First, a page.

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Presenter: David Reid, PhD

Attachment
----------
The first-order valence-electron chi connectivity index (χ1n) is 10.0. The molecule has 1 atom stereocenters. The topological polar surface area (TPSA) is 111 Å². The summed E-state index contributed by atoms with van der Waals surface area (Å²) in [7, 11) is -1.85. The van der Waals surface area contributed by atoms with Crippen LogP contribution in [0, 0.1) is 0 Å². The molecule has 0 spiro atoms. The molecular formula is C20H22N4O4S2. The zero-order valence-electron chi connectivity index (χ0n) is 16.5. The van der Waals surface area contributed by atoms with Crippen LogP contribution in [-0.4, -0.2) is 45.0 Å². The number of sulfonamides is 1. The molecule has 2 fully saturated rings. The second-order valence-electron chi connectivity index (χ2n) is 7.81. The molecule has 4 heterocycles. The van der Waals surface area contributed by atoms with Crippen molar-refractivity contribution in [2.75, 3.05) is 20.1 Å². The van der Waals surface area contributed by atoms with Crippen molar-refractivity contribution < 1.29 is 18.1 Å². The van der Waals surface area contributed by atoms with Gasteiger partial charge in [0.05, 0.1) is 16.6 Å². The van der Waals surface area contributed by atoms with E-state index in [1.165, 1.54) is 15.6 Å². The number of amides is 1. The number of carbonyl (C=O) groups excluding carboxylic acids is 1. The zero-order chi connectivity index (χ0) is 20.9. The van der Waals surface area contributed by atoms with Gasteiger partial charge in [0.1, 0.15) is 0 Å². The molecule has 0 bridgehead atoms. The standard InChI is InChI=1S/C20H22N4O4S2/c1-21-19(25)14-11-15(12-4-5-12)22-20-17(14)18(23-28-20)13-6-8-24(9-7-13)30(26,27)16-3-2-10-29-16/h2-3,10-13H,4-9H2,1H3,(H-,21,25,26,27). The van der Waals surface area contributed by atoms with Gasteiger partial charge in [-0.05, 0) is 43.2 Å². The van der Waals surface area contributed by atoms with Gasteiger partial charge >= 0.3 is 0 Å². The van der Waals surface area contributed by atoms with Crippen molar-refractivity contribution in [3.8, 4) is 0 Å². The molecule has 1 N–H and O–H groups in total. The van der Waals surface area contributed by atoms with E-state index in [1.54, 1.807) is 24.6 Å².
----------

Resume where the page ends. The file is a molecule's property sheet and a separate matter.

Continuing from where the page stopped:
Unwanted habits seem to control people more than people control their habits. Whether the persistent behavior involves nail biting, smoking, overeating, or alcohol abuse, the pesky habit usually claims victory in the end regardless of the resistance or efforts employed to ward it off. The act of visualization, whether guided by another or self-directed, has been shown to be an effective means of enhancing smoking cessation (Carmody et al., 2008; Elkins, Marcus, Bates, Hasan Rajab, & Cook, 2006; Elkins & Rajab 2004) and weight management (Bolocofsky, D.N., Spinler, D., Coulthard-Morris, L., 1985; Johnson, 1997). Hassan, Zagarins, Pischke, Saiyed, Bettencourt, et al., (2014) found hypnosis to be more effective than nicotine replacement in improving smoking abstinence in hospitalized smokers. It is also apparent that group interventions employing hypnosis are as equally efficacious in smoking cessation as individual therapy that includes hypnosis (Riegel, 2013). As therapists we can evoke therapeutic, conscious and unconscious resources in many ways, though in this workshop we will explore evocation of resources through alert trance.